So you want somebody that’s what we call a structural writer. A lot of animators are very good on shorter form, or comedy, and character, and little sub-pieces, but you often need to bring somebody who’s a much more structured writer, that brings a 3-act structure, with what needs to happen at these various points, and keeping on track. They both respect each others’ point of view, and they’re aiming to get the film the best they can out of their work.
Trayton Scott: In recent years, stop-motion films are facing a renaissance in the global animation industry, with films such as My Life as a Courgette, Kubo and the Two Strings, and Isle of Dogs, and they are becoming popular topics of conversation. What do you think is the strength of stop-motion animation for storytelling?
David Sproxton: When you’re writing a script and you’re delivering it in a stop-motion way, there’s a tangibility to what you see on the screen. Everything’s is physical, that the audience responds to, and it’s not computer generated. And CGI is fantastic, we can do fantastic stuff with it, but for most people, for example, if I sat at home with a laptop and made a CGI film, firstly, I couldn’t do it, and secondly, It would take me literally decades to do it. Whereas with stop-frame, you could sit at home with a camera and make a film, and I think the audience subconsciously probably recognizes that, that they could do that. What you’ve also got, is quite individual visions. I mean Isle of Dogs had Wes Anderson’s look, that’s his schtick, that’s what he does, everything is very personal. The bigger CG films, the studio films, tends to be more of a committee driving those, and they look a bit more generic. Characters tend to look the same because the little kids want characters with big wide eyes, so they’re tending to come out of the machine, looking the same.
There are a few standout CG ones, but, with the stop-frame stuff, there’s a very individual look to them, although it is like a studio, whether it is Wes Anderson, whether it is us, and My Life as a Courgette, which I thought was a very moving film, beautifully made film, very simply made. It is quite low budget, should’ve done a lot better than it did, because it is an adult film, and a very very moving story, and I thought that is something where the images on the poster look quite naive, but actually the story is very sophisticated and really deeply moving. And that you can do, and it was surprising you can do that without limiting to shorts and everything. But I think it’s that individual vision, that individual look, that you get with stop-frame. Obviously you can do it with CG, but once you get these big films coming out with a hundred million dollars plus being spent on them, they become a little bit of a factory output, becoming a little bit more generic, I think.
Trayton Scott: What were the most challenging aspects of Early Man?
David Sproxton: Well, it’s got this football match at the end, and that’s going to be big, and actually, things like football and ballet are things you really don’t want to do in stop-frame, just because of the physical nature of the models, the speed of action, and all that kind of stuff, and in CG or 2D, you can stretch or squash, you can distort the models to carry the eye for fast action. It’s much harder to do that with stop-frame models.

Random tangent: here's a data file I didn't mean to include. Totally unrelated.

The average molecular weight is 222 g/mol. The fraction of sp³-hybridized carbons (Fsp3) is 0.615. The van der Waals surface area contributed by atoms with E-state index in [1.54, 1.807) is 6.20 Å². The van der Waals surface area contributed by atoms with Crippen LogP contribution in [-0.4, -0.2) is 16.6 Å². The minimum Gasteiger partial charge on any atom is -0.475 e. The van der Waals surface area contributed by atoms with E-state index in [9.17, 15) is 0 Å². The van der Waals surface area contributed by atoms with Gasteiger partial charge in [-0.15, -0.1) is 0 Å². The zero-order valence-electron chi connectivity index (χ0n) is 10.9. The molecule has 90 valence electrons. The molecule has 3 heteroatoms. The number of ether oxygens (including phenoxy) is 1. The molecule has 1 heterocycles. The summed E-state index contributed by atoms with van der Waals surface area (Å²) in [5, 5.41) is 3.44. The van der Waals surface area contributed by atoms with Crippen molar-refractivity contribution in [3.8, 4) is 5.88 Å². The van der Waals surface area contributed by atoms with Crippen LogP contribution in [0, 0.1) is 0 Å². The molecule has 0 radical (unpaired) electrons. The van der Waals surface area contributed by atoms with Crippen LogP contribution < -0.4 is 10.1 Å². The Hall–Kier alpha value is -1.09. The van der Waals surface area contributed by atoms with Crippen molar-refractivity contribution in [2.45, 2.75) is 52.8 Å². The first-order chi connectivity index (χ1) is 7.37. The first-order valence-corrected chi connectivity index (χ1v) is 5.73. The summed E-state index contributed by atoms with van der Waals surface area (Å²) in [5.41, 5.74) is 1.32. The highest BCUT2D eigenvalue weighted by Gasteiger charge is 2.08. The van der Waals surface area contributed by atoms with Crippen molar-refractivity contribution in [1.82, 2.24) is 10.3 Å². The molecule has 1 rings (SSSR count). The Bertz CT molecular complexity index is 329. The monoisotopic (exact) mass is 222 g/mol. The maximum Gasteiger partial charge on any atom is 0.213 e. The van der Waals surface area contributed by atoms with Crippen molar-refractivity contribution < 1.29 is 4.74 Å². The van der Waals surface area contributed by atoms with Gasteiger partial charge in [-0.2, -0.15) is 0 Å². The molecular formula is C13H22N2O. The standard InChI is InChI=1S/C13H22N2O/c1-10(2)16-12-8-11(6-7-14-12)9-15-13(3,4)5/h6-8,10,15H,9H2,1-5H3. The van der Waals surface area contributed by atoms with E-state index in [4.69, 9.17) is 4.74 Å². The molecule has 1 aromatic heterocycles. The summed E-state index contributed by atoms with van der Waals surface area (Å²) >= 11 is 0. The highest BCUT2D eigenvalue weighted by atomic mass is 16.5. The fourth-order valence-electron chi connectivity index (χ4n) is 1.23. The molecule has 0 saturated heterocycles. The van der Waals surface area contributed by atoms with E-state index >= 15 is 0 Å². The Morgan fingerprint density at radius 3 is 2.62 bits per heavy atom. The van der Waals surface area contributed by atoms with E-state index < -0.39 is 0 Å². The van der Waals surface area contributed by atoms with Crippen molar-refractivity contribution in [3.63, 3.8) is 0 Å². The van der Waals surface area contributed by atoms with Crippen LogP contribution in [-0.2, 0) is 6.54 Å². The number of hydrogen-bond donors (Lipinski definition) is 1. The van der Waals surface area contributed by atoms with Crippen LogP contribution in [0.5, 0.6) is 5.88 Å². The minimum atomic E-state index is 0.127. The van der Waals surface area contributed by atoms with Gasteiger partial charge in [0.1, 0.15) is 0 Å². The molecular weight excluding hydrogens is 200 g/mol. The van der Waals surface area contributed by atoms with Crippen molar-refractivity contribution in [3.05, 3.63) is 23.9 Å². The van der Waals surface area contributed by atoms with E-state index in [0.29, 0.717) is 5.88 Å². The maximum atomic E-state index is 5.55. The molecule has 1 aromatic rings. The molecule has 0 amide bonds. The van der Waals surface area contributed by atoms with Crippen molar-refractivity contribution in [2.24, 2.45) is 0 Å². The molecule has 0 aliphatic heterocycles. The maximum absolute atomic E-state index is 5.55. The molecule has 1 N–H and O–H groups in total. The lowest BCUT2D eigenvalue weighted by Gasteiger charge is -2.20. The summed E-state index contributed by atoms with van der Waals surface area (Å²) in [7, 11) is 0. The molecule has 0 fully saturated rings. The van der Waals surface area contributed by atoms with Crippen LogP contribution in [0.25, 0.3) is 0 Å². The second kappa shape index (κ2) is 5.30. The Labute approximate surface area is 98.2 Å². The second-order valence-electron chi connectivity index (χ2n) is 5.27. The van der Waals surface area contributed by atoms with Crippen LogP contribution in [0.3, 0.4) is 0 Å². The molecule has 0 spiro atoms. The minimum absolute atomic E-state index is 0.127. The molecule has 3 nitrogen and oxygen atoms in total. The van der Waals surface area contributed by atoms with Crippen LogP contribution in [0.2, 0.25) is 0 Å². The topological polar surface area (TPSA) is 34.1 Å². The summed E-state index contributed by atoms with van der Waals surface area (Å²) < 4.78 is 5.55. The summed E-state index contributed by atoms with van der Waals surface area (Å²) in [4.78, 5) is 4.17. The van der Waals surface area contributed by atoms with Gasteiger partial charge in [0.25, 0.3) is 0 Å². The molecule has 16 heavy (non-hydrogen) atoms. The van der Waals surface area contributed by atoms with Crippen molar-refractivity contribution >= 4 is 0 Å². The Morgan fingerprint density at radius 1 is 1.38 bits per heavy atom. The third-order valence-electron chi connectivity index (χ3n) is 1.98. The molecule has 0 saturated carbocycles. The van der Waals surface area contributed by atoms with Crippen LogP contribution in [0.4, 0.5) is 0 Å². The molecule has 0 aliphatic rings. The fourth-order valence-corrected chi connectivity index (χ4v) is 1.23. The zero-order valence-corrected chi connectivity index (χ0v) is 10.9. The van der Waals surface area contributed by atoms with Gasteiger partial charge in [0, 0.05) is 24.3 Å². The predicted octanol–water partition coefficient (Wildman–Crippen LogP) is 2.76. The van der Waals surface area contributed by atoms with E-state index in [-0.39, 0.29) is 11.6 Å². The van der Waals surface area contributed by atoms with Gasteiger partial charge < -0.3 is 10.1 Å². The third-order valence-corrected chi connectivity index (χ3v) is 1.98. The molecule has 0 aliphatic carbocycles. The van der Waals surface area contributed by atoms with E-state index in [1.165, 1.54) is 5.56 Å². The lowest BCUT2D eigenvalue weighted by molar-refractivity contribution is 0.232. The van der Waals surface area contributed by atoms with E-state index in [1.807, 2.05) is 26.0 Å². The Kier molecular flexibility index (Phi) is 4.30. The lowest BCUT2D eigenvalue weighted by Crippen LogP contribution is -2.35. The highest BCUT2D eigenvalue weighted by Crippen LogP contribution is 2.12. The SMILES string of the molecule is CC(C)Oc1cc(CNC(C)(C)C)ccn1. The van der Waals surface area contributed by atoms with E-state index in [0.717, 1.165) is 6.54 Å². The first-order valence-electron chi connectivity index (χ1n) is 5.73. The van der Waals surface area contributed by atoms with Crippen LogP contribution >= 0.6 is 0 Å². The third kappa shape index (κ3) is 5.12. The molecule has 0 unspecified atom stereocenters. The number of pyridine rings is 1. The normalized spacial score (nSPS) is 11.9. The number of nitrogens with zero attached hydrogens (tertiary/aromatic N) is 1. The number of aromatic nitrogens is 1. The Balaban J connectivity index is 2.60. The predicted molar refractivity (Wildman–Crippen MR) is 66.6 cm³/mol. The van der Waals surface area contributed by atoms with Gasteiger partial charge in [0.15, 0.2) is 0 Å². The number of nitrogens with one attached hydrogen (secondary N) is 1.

So one of the big challenges was how are we going to shoot this, and what’s the scale. There is the arena with thirty thousand people in it, and we thought “how on Earth are we going to do that?” So it’s a lot of CG enhancements. That was the practical side. There’s always the challenges that we really have, because we know we can conquer them when they come, the practical production issues, we done enough of them to know the way of doing this. And the big issues on the way tend to be story-related issues, such as “How is this character working? What is this character? What sort of relationship? Is the protagonist strong enough? Is it funny enough?” Those are the harder questions to answer, because we got to dig quite deep and work hard to get those stories to really work. And when Nick came up with it, we thought he was crazy for coming up with a story with football in it, which is not normally done in stop-frame… But we done it, and it works really well.
Trayton Scott: Could you please let us know your favorite part of the movie?
David Sproxton: The hot tub sequence is just hilarious. That little sequence, where Hognob is massaging Nooth’s back, and the absurdity of seeing Hognob play the harp. It’s a classic bit of Nick. When you look at it, it is completely absurd. The way you get to it, is totally rational, but actually what the gag is, is just ridiculous and very funny. That’s a favorite sequence. Very nicely executed, very well timed. Very contained, it’s not a big action sequence, it’s a very contained, simple small-scale scene, that’s actually very very funny.